What has been similar or different about doing a filmmaking program at the library as compared to other venues that you’ve hosted programs?

The clientele that attended my programs at the TPL were more diverse – culturally, economically, and age-wise, than anywhere else I have taught. It is a space where people feel safe to learn even with no experience, and even if they have not done well in conventional educational environments. And that is rare.

The film industry can sometimes feel elitist, but the library has created a space where it really seems that everyone feels welcome.


What is your advice for future Innovator in Residences?

Tailor your workshops to be introductory, but also be ready to be surprised and meet varying skill levels, and roll with the punches.

Being an Innovator in Residence (IIR) is a lot about being passionate about community, so that should be important you. As a filmmaker it’s often hard to tell what kind of tangible impact my films have on the community. Being an IIR gave me a very concrete sense of impact.


Sarah Goodman at Hot Docs Cinema
As part of her residency, Hot Docs screened Sarah's award-winning Army of One at the Hot Docs Bloor Cinema.

Filmmaking 101: Part 3

November 30, 2014 | Chanda Chevannes | Comments (0) Facebook Twitter More...

The Toronto Public Library’s Innovator in Communities program is just wrapping up. Three different innovators have been working with participants in various communities across Toronto in a series of workshops aimed at using new technologies to create. Lindy Wilkins has been teaching programming and coding. Derek Quenneville has been teaching 3D printing. And I have been teaching filmmaking. It’s been a tremendously rewarding experience to see the participants in my workshop create short films in only six weeks.

participant shares her film
Workshop participant shares her rough cut. Photo credit: Diana Lee

In my previous blogs, I outlined the first three workshop sessions I led. My first blog post focused on Getting Started on Your Film and Planning Your Film. My second blog post focused on Shooting Your Film. This blog will focus on the last two sessions: Editing Your Film and Refining Your Film.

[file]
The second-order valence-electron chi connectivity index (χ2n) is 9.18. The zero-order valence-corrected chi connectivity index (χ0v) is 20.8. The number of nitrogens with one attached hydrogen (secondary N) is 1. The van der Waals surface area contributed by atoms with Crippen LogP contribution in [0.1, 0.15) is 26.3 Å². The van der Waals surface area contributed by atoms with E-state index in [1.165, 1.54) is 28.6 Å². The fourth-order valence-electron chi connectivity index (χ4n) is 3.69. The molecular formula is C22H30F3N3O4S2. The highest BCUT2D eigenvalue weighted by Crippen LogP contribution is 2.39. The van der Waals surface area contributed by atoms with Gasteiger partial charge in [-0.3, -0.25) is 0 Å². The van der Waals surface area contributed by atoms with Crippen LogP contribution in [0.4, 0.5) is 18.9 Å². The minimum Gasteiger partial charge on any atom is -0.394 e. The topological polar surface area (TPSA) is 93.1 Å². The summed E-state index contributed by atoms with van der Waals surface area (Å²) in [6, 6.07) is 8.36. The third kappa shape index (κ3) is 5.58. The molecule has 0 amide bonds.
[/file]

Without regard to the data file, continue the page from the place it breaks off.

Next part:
In the last two sessions of the workshop series, we discussed both the aesthetic and the technical aspects of video editing. We brainstormed the elements of good editing. In one session, a participant hit upon the perfect word: good editing feels seamless. And that’s exactly right. Good editing has lots and lots of seams. Colloquially, editing is referred to as cutting. Because the pieces of scenes and shots are all cut up and reassembled in a way that—when done well—makes it feel seamless.

In order to help them understand some of the technical aspects, I walked participants through some of the history of film and video editing. (If you want to learn more about the history of editing, The Cutting Edge is a great documentary, packed full of useful information and fascinating stories.)

I also demonstrated the basics of Final Cut Pro, which is a piece of professional editing software often used in the film and television industry. The participants then worked together to edit their own five-minute films, on various editing softwares available to them, including iMovie, MovieMaker, and Premiere. 

demonstrating Final Cut Pro
Chanda demonstrates Final Cut Pro. Photo Credit: Diana Lee

By the last class, we had a very diverse collection of films to screen, which included a music video, a sketch comedy, a documentary portrait of a musician, an historical film about a Black settler in Montreal, and an educational video about canning beets. We’re in the midst of planning a screening for all the participants to share their films with friends, families, and the wider community. I can’t wait to show and celebrate the work that have been accomplished in just six weeks of learning and practice. I'm so proud of what the participants have been able to create. 

Chanda Chevannes is currently an Innovator in Communities with the Toronto Public Library. She is an award-winning Canadian documentary filmmaker with The People’s Picture Company and a board member with the Documentary Organization of Canada. Her most recent film is Living Downstream, a feature documentary about the environmental links to cancer.


Filmmaking 101: Part 2

November 26, 2014 | Chanda Chevannes | Comments (2) Facebook Twitter More...

The Toronto Public Library (TPL) has recently launched a program to bring new technologies and technological skills into a range of different Toronto communities. I’ve been delighted to be involved in this program, as one of the TPL’s Innovators in Communities. It means that I have spent the past two months travelling around Toronto, leading a series of hands-on filmmaking workshops.